The Web Summit, which started at the Altice Arena in Lisbon on November 1, continues its course until its closing, this Thursday the 4th. The professionals who have participated have taken advantage of their interventions to discuss pressing issues, such as the metaverse in the case by Martin Sorrell.
Craig Federighi, Apple’s senior vice president of software engineering, used his speech to speak out against Europe’s proposed Digital Markets Act. The expert has stated that the requirements of the law would undermine the security of the iPhone and that it would lead to a “gold rush” of malware.
The proposed legislation is being studied by the legislators of the European Union. It includes provisions that would force companies like Apple to allow third-party app stores to exist on their devices.
“European lawmakers have often been ahead, but requiring this sideloading on the iPhone would be a step backwards,” says Craig Federighi at Web Summit. “Instead of creating options, it would open a Pandora’s box of unreviewed, malware-ridden software and deny everyone the option of the iPhone’s secure approach,” he explains.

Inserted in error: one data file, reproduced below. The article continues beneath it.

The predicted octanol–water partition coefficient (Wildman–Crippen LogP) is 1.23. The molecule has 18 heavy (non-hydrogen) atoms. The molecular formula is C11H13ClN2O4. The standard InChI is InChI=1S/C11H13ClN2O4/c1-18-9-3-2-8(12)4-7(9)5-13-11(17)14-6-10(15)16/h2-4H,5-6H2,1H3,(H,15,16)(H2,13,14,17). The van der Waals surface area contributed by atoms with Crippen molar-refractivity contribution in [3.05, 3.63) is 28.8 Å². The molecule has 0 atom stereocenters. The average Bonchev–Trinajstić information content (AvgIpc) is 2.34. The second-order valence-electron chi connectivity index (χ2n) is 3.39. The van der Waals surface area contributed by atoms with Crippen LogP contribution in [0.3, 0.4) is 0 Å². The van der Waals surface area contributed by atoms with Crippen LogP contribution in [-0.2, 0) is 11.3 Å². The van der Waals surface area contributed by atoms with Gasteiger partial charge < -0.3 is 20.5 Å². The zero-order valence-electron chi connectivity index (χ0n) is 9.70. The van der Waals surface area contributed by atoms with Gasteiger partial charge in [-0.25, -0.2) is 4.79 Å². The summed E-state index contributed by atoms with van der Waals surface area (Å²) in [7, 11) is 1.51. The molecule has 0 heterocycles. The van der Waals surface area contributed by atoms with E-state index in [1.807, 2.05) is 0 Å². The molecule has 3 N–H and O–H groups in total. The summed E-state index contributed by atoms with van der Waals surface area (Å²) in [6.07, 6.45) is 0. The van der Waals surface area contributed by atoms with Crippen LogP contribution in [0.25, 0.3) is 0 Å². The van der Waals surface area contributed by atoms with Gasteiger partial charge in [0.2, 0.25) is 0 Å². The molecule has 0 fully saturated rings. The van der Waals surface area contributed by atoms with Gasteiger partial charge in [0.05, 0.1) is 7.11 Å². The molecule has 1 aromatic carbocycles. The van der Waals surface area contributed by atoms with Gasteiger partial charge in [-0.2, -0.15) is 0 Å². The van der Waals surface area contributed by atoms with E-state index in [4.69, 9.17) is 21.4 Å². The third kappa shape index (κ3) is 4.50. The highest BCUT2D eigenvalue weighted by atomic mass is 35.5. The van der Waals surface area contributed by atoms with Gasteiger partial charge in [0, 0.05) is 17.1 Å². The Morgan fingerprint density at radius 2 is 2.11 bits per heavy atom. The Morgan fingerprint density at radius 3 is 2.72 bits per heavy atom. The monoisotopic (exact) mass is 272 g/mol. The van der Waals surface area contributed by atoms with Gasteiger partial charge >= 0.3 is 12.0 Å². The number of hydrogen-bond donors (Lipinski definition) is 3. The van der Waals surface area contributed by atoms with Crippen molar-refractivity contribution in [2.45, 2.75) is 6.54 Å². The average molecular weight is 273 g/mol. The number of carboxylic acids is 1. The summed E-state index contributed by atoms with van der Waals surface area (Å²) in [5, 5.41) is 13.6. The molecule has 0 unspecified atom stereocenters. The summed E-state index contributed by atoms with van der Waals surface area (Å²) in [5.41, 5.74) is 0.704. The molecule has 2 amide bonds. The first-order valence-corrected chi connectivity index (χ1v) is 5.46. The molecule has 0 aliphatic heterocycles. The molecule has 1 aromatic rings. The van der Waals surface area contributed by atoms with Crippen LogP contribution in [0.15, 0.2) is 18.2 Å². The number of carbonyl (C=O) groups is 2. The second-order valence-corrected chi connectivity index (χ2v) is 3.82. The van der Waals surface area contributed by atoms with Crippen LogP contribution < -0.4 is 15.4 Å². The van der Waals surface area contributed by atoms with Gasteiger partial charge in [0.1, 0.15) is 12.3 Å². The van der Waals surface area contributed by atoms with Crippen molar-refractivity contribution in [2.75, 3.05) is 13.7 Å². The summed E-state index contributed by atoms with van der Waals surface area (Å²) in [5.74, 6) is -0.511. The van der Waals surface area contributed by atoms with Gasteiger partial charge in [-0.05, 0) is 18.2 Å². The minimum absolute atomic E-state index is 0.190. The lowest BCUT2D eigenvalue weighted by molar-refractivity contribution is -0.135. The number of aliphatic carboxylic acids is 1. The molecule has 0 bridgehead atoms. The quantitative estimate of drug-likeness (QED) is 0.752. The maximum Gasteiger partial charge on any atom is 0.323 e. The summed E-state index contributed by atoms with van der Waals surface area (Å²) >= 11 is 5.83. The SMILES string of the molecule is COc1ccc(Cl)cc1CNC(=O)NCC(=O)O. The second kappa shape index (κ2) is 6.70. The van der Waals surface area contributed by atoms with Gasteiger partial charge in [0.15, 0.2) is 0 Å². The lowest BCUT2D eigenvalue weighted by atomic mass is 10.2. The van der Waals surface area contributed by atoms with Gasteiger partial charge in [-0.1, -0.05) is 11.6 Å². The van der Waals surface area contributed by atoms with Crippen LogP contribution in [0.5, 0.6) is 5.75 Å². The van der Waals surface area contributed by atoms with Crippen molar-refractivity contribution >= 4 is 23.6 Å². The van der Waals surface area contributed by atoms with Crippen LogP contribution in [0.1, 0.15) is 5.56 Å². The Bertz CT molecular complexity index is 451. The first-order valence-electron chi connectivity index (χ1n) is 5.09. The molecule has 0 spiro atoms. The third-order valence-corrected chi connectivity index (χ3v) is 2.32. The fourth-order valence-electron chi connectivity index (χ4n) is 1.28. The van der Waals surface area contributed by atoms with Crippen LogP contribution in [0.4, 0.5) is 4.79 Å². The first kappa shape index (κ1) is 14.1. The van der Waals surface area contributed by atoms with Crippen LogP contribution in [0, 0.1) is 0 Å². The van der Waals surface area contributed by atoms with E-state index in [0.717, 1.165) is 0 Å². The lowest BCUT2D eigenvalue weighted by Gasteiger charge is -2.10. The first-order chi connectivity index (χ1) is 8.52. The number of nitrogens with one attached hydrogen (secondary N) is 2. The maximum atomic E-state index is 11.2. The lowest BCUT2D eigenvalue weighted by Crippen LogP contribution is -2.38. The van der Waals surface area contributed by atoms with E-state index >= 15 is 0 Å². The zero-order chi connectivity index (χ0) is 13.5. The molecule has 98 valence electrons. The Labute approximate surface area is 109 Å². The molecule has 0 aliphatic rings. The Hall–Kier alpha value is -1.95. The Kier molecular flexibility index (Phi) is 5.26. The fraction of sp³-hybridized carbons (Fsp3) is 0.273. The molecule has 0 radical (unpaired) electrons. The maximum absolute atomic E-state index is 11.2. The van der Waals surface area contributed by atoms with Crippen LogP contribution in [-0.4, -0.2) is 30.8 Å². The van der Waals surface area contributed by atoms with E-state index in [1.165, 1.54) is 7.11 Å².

Apple faces lawsuits and regulatory rulings
Federighi’s comments come at a time when Apple is facing global pressure from regulators. Likewise, he has to fight litigation at the same time so that he opens the App Store to the competition. In this way, what analysts estimate that the firm reports more than 20,000 million dollars a year, in the case of the iPhone manufacturer, would be threatened.
In September, a US federal judge ruled that Apple must allow mobile app developers to direct consumers to external payment methods. Thus, the brand must allow alternative payment methods in its app store, although the 30% commission is maintained. This was the result of the lawsuit filed by Epic Games, the developer of Fortnite, against the apple company.
However, it stopped short of ordering the company to allow third-party app marketplaces to run on its operating system.